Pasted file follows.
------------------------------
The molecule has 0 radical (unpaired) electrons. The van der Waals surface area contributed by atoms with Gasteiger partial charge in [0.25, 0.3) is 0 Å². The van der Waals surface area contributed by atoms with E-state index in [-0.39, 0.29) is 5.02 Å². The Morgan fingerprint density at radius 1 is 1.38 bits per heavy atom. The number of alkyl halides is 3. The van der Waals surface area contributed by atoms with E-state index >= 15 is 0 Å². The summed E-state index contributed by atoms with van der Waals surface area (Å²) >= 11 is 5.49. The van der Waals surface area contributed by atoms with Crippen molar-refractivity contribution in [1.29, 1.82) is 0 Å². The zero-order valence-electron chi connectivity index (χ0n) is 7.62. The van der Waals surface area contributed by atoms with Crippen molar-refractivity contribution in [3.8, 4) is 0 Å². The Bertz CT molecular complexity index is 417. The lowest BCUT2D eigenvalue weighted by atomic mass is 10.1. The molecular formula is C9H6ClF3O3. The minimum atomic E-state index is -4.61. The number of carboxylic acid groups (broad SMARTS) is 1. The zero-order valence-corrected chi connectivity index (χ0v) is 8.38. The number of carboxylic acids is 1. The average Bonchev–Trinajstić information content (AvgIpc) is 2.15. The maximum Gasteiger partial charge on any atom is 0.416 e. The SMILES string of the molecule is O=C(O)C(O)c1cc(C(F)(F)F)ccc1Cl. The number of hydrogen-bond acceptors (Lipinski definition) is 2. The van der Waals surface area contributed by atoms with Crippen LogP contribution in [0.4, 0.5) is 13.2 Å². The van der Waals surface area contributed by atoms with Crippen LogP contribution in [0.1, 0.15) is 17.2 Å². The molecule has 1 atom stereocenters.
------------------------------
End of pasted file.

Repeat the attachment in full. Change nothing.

The molecule has 0 radical (unpaired) electrons. The van der Waals surface area contributed by atoms with Gasteiger partial charge in [0.25, 0.3) is 0 Å². The van der Waals surface area contributed by atoms with E-state index in [-0.39, 0.29) is 5.02 Å². The Morgan fingerprint density at radius 1 is 1.38 bits per heavy atom. The number of alkyl halides is 3. The van der Waals surface area contributed by atoms with E-state index >= 15 is 0 Å². The summed E-state index contributed by atoms with van der Waals surface area (Å²) >= 11 is 5.49. The van der Waals surface area contributed by atoms with Crippen molar-refractivity contribution in [1.29, 1.82) is 0 Å². The zero-order valence-electron chi connectivity index (χ0n) is 7.62. The van der Waals surface area contributed by atoms with Crippen molar-refractivity contribution in [3.8, 4) is 0 Å². The Bertz CT molecular complexity index is 417. The lowest BCUT2D eigenvalue weighted by atomic mass is 10.1. The molecular formula is C9H6ClF3O3. The minimum atomic E-state index is -4.61. The number of carboxylic acid groups (broad SMARTS) is 1. The zero-order valence-corrected chi connectivity index (χ0v) is 8.38. The number of carboxylic acids is 1. The average Bonchev–Trinajstić information content (AvgIpc) is 2.15. The maximum Gasteiger partial charge on any atom is 0.416 e. The SMILES string of the molecule is O=C(O)C(O)c1cc(C(F)(F)F)ccc1Cl. The number of hydrogen-bond acceptors (Lipinski definition) is 2. The van der Waals surface area contributed by atoms with Crippen LogP contribution in [0.4, 0.5) is 13.2 Å². The van der Waals surface area contributed by atoms with Crippen LogP contribution in [0.1, 0.15) is 17.2 Å². The molecule has 1 atom stereocenters.